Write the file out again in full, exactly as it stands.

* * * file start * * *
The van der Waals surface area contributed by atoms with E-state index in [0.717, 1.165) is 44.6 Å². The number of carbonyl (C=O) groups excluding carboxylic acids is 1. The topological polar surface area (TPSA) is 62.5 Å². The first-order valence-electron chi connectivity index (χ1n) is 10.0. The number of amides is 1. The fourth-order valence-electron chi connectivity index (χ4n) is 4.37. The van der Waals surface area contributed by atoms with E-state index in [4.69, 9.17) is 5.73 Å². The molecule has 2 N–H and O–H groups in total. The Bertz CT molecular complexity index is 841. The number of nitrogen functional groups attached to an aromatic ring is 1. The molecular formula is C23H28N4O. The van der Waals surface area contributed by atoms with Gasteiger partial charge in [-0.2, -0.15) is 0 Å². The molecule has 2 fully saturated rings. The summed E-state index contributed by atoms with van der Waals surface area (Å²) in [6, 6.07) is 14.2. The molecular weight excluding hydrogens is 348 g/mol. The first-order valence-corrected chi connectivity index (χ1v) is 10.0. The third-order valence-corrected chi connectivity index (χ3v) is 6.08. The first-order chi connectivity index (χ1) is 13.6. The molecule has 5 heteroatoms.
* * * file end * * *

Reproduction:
The van der Waals surface area contributed by atoms with E-state index in [0.717, 1.165) is 44.6 Å². The number of carbonyl (C=O) groups excluding carboxylic acids is 1. The topological polar surface area (TPSA) is 62.5 Å². The first-order valence-electron chi connectivity index (χ1n) is 10.0. The number of amides is 1. The fourth-order valence-electron chi connectivity index (χ4n) is 4.37. The van der Waals surface area contributed by atoms with E-state index in [4.69, 9.17) is 5.73 Å². The molecule has 2 N–H and O–H groups in total. The Bertz CT molecular complexity index is 841. The number of nitrogen functional groups attached to an aromatic ring is 1. The molecular formula is C23H28N4O. The van der Waals surface area contributed by atoms with Gasteiger partial charge in [-0.2, -0.15) is 0 Å². The molecule has 2 fully saturated rings. The summed E-state index contributed by atoms with van der Waals surface area (Å²) in [6, 6.07) is 14.2. The molecular weight excluding hydrogens is 348 g/mol. The first-order valence-corrected chi connectivity index (χ1v) is 10.0. The third-order valence-corrected chi connectivity index (χ3v) is 6.08. The first-order chi connectivity index (χ1) is 13.6. The molecule has 5 heteroatoms.